Doctors recommend that adults get between 7 and 9 hours of sleep each and every night—but an estimated 30% of American adults sleep less than six hours a night. With nearly a third of Americans suffering from chronic sleep deprivation, it's no wonder that so many are searching for ways to fall asleep faster and stay asleep longer. Days are busy and responsibilities can get in the way, so being able to wind down quickly for a quality night of sleep should be on the top of every adult's list.
Do you have trouble winding down at the end of a long day? Try these 5 simple tips to get to sleep faster, so you can finally get the recommended amount of sleep for a better morning.
Swap sudden noises for consistent sound
Contrary to popular belief, it's not actually noise that keeps you awake—it's sudden changes in the noises around you. So if you're sound asleep but hear a sudden creak or scratching sound, you'll be roused awake and out of restorative deep sleep. So rather than trying to cut out bothersome noises altogether, opt for some calming music or white noise to disguise sudden sounds that might wake you.
Relax your body
Falling asleep requires that your body completely relax, which is easier said than done after a long and tense day. In order to relax your entire body, close your eyes and focus on each part of your body individually, starting from your toes and working your way up. By focusing energy on relaxing each set of limbs from the bottom up, you'll be able to more easily calm your mind as well as your muscles.
Keep your bedroom cool
This may seem silly, but the truth is that we sleep better when we are cooler. Keeping your bedroom at 65 degrees or cooler allows you to sleep deeper and fall asleep faster. Plus, sleeping cooler reduces the chances of sweating, which can degrade the upper layers of your mattress. However, if night sweats and sleeping hot are consistent problems you have, consider opting for a specialized cooling mattress for even better cooling effects.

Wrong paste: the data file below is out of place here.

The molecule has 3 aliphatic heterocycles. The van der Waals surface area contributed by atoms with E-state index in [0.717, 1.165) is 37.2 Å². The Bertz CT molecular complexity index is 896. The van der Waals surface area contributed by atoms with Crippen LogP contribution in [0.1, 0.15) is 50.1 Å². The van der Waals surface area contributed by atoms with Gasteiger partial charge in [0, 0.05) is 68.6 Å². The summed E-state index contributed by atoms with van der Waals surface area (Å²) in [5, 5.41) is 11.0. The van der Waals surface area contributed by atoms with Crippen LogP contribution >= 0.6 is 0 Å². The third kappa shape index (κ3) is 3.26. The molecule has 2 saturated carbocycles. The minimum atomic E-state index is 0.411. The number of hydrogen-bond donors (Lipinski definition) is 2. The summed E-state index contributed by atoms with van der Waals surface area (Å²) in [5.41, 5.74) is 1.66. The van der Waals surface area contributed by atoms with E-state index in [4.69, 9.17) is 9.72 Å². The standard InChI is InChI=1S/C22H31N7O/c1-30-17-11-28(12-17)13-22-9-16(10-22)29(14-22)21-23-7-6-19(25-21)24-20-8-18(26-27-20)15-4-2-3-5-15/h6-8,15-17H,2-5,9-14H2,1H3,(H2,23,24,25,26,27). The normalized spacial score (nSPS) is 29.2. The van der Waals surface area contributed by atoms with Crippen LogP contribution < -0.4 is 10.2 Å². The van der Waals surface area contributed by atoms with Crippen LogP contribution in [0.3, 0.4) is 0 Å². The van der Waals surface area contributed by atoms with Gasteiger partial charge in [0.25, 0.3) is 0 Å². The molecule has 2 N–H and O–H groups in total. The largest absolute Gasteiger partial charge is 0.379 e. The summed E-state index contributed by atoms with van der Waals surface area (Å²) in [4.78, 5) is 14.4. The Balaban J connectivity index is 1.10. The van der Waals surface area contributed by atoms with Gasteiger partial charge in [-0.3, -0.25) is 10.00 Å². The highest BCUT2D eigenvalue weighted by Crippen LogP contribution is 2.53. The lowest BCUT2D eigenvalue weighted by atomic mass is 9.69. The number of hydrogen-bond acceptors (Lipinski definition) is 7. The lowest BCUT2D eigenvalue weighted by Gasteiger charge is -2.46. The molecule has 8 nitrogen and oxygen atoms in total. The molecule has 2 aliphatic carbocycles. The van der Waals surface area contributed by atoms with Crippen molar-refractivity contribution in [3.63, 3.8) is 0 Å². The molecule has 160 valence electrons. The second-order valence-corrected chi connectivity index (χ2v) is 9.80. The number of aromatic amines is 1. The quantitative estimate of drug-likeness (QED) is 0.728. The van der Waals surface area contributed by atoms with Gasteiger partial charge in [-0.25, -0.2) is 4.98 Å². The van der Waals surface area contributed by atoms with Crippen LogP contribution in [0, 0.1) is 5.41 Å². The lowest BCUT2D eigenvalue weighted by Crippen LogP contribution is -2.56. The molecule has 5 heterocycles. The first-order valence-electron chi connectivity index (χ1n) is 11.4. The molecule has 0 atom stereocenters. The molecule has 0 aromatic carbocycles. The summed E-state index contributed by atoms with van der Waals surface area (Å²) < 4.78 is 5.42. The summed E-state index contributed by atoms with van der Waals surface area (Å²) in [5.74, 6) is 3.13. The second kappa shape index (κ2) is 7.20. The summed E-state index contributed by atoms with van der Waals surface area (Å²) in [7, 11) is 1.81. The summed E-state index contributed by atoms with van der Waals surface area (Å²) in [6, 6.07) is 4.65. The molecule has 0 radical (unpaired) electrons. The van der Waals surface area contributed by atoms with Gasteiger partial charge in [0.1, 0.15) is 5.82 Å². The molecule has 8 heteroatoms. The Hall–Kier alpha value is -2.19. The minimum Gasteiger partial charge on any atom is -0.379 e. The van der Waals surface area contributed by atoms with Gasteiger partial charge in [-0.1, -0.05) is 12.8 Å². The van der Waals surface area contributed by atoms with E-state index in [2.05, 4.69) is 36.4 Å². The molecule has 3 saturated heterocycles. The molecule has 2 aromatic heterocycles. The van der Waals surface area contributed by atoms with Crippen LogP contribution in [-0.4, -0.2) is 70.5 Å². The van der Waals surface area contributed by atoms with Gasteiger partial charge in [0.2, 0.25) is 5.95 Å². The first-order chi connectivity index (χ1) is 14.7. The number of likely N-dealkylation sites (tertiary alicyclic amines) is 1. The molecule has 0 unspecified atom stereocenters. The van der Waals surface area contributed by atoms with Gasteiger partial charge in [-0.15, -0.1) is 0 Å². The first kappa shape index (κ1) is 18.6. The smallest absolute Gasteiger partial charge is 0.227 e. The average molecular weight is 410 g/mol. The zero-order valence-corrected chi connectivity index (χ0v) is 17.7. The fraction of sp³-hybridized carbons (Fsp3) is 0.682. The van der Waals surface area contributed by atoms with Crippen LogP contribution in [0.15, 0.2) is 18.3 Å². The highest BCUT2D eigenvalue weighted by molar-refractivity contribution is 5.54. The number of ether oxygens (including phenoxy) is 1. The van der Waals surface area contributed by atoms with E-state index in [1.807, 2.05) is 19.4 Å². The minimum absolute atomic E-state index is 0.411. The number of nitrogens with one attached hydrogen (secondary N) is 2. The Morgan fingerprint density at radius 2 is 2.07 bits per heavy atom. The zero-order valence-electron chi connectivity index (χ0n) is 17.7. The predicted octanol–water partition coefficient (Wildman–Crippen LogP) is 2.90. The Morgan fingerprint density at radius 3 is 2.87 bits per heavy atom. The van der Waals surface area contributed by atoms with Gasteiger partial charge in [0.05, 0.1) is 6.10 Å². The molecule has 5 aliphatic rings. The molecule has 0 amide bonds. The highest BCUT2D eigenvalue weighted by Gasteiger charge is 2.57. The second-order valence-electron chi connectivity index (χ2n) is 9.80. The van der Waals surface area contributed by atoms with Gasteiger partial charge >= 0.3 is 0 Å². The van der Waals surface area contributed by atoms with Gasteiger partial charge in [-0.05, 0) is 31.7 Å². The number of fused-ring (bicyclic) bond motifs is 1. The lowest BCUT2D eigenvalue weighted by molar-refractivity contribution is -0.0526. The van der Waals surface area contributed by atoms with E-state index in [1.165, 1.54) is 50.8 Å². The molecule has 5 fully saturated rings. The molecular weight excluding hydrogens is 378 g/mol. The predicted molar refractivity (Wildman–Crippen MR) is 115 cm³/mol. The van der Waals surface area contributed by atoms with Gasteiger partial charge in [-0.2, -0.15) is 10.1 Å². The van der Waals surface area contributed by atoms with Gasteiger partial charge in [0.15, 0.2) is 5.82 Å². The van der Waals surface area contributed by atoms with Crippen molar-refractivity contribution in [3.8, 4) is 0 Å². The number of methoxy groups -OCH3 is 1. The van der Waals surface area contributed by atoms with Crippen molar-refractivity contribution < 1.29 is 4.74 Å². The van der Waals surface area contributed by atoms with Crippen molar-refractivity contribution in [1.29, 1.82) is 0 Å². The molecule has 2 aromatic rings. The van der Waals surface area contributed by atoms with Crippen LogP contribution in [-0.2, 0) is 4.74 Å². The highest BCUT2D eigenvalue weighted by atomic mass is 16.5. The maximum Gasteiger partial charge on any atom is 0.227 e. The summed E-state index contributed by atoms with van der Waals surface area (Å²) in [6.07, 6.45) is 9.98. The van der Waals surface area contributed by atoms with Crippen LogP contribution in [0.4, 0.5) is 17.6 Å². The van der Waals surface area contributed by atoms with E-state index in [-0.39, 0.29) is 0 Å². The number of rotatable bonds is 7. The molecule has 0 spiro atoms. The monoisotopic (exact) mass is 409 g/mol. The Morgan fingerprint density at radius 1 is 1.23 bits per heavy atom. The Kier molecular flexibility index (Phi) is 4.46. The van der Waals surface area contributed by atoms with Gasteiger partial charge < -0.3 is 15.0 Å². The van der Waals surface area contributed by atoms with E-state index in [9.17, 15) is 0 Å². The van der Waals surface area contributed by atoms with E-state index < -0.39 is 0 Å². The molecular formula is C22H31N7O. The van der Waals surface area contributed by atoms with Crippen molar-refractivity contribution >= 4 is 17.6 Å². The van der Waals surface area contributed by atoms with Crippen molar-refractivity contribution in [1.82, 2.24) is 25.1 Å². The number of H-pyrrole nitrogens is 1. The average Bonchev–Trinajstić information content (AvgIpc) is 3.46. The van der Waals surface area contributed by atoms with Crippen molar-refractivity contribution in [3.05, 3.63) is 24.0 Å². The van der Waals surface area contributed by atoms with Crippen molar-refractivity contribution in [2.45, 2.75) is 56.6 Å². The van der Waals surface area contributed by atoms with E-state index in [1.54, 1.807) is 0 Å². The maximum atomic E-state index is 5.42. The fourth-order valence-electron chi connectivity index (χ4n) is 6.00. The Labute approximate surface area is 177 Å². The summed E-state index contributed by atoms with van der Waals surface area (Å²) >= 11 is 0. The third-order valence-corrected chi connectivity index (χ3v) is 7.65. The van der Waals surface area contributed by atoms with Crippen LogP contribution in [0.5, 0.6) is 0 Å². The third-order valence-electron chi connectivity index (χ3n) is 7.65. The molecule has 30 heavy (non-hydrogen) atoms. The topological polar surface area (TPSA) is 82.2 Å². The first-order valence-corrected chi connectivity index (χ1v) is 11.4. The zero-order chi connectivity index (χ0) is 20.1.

Turn off your electronics
We're all guilty of scrolling through our phones when we should be focusing on getting to sleep—but phone use in bed could be even worse for our sleep than you might realize (and this infographic shows just how big of an impact phone use can have on sleep quality).
The blue light emitted from digital devices triggers the production of hormones and chemicals that keep us awake, and discourages the production of healthy "sleepy" chemicals like melatonin. Shut off your electronics and opt for a book instead about an hour before you plan to sleep.
Shut your mind off
Setting aside the cares of the day is no easy task, so try visual exercises to give your mind something to focus on in order to fall asleep. Many swear by the classic concept of "counting sheep", while others focus on taking slow breaths in and out as they "draw" a square in their mind. By inhaling and exhaling on each line in this square, they can regulate their breathing and pull their thoughts away from distracting anxieties that could keep them awake.
The latest news from the world of snooze.
The facts and science behind superior sleep.
Interviews and discussions with masters of sleep.
Guides for buying mattresses and sleep accessories.
Tips and tricks for the best sleep ever.
#SleepMythbusters: Is the Snooze Button Bad for You? Sleep Science 4 Mattress Innovations Changing The Way We Sleep (for the Better) Sleep Science 5 Lesser-Known Benefits of Rising with the Sun Sleep Science 5 Reasons You Can’t Sleep and What to Do About Them Sleep Hacks Can Music Really Help You Sleep? How One Song Might Be the Cure for Insomnia Sleep Science